If the leaves of a Hadas have dried, the Hadas is invalid. If however it is not Halachicly considered dry, even though the leaves have withered, it still remains valid.
What is the definition of dry? If the leaves have dried to the point that they can be broken with ones nail and they have lost all their greenness, becoming white, it is Pasul. If the leaves have not lost their greenness, even if they look very dry and can be broken with a nail, they are still Kosher. [If they are dry and white but cannot be broken with a finger nail they are still valid.]
How many leaves must be dry to invalidate the Hadas? If the top leaves have remained completely fresh, then even if majority of the leaves have dried, they are still Kosher. However, if the top leaves have begun to whither and dry, even if they have not yet dried to the extent that invalidates them, some say it does not have the power to validate a Hadas whose majority of leaves are dry and hence the Hadas is invalid. Other opinions rule that even a withered top leaf validates a dry Hadas. Practically one should only rely on such a Hadas from the second day of Sukkos and onwards. If majority of the leaves [including the top] have dried to the point they can be broken with ones nail and have lost all their greenness, turning white, it is Pasul.
If only the top leaves are dry: If the top leaves of the Hadas have dried to the extent to make them Pasul some opinions rule the Hadas nevertheless remains valid. Others rule it is invalid, even if the rest of the leaves have remained fresh. Practically one should be stringent to use another Hadas if it is available. If another Hadas is not available then one may use it with a blessing.
On Chol Hamoed: Even if the top leaves have begun to dry, as long as they are not completely dry, the Hadas is Kosher even if majority of its other leaves have dried.
Second day of Diaspora: On the second day of Sukkos in the Diaspora if no other Hadas is available one may use a Hadas whose leaves have dried so long as its top is not completely dry. One is to use it without a Bracha.
If the top leaves have remained completely fresh, then even if majority of the leaves have dried, it is Kosher. However if the top leaves have begun to dry, even if they have not yet dried to the extent that invalidates them, some say it does not have the power to validate a Hadas whose leaves are majority dry. Practically one should only rely on such a Hadas from the second day of Sukkos and onwards.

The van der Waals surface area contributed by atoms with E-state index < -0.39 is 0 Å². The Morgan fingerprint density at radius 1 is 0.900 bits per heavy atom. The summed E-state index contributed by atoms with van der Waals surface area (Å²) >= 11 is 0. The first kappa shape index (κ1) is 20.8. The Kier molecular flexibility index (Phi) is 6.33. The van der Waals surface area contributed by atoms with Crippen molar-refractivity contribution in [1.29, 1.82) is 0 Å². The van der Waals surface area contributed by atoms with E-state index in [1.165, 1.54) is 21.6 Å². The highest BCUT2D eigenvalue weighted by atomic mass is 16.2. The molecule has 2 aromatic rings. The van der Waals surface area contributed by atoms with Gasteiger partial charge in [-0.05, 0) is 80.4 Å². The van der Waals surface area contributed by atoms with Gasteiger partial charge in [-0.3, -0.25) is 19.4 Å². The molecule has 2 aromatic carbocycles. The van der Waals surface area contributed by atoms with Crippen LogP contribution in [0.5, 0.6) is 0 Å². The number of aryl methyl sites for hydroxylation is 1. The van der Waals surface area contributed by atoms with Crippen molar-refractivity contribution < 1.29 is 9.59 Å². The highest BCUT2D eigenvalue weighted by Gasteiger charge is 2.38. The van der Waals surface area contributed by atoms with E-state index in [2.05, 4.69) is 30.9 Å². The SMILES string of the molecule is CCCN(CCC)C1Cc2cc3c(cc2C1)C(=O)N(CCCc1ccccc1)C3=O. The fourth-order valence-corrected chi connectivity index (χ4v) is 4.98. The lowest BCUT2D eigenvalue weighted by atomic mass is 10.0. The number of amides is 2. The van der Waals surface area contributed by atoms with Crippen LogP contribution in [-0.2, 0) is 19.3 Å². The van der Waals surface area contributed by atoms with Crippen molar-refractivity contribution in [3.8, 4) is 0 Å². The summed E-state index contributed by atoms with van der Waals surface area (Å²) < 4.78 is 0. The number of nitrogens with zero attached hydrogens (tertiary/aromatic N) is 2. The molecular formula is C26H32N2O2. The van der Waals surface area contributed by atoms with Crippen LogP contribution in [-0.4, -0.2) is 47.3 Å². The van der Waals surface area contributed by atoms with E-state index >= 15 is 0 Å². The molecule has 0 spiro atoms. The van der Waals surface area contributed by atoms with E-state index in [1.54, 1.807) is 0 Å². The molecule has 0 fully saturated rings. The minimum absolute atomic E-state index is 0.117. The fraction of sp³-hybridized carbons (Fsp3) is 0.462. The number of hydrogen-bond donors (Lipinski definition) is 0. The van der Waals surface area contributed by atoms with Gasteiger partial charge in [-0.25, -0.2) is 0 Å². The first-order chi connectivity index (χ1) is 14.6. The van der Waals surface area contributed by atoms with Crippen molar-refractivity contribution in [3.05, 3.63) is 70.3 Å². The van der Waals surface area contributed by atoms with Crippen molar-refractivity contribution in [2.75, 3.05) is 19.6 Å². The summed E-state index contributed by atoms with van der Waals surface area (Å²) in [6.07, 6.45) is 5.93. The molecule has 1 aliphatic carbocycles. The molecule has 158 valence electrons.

Top leaves: If the top [leaves with the stem] was cut off or the top leaves dried up [see above for definition] one should exchange the Hadas.
What is the law if the leaves of a Hadas are drooping downwards?
This matter is disputed in Poskim.
The law of cracked or cut leaves?
If only minority of the Hadas contains split leaves it is valid. If majority contains split leaves it is disputed whether it is valid.
 646/8; As this is not considered Hadar. [ibid]
The reason: Because one is still able to insert the Hadas into water and have its healthy state. [ibid]
 The reason: The reason for this is because the main beauty of the Hadas is the top which is what one sees at first sight and thus so long as the top of the Hadas remains dry it is considered Hadar and is valid. [ibid]
 This is despite the fact that if the entire Hadas was withered it is valid. [ibid]
 The reason: Now although whenever the head of one of the other Minim have been chopped off the species is invalid nevertheless by a Hadas it remains valid. The reason for this is because the leaves of a Hadas cover over the top branch that was cut off and it is hence not noticeable that the Hadas has lost its head and its Hadar is thus not readily effected. [ibid]
 The reason: As since the head of the Hadas is not Hadar the Hadas is invalid. [ibid]
 Piskeiy Teshuvos 646/2
 Piskeiy Teshuvos 646/2